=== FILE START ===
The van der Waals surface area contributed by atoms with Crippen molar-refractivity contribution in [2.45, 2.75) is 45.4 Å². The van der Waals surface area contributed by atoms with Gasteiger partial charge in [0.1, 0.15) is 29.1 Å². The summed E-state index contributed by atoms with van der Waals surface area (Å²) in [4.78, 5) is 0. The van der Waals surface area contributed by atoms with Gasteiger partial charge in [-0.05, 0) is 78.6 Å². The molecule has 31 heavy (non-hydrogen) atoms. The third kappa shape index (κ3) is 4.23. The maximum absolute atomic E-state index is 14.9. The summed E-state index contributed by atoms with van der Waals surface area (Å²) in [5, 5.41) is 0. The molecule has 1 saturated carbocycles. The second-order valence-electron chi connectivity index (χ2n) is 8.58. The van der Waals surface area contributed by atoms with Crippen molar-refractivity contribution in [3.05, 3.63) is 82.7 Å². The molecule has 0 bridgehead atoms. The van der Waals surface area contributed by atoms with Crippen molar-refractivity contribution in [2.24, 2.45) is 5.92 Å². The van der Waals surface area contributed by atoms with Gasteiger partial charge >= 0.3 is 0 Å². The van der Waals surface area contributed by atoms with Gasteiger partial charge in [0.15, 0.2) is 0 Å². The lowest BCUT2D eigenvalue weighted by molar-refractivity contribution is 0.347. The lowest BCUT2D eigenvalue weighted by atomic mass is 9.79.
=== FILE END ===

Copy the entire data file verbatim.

The van der Waals surface area contributed by atoms with Crippen molar-refractivity contribution in [2.45, 2.75) is 45.4 Å². The van der Waals surface area contributed by atoms with Gasteiger partial charge in [0.1, 0.15) is 29.1 Å². The summed E-state index contributed by atoms with van der Waals surface area (Å²) in [4.78, 5) is 0. The van der Waals surface area contributed by atoms with Gasteiger partial charge in [-0.05, 0) is 78.6 Å². The molecule has 31 heavy (non-hydrogen) atoms. The third kappa shape index (κ3) is 4.23. The maximum absolute atomic E-state index is 14.9. The summed E-state index contributed by atoms with van der Waals surface area (Å²) in [5, 5.41) is 0. The molecule has 1 saturated carbocycles. The second-order valence-electron chi connectivity index (χ2n) is 8.58. The van der Waals surface area contributed by atoms with Crippen molar-refractivity contribution in [3.05, 3.63) is 82.7 Å². The molecule has 0 bridgehead atoms. The van der Waals surface area contributed by atoms with Crippen molar-refractivity contribution in [2.24, 2.45) is 5.92 Å². The van der Waals surface area contributed by atoms with Gasteiger partial charge >= 0.3 is 0 Å². The van der Waals surface area contributed by atoms with Gasteiger partial charge in [0.15, 0.2) is 0 Å². The lowest BCUT2D eigenvalue weighted by molar-refractivity contribution is 0.347. The lowest BCUT2D eigenvalue weighted by atomic mass is 9.79.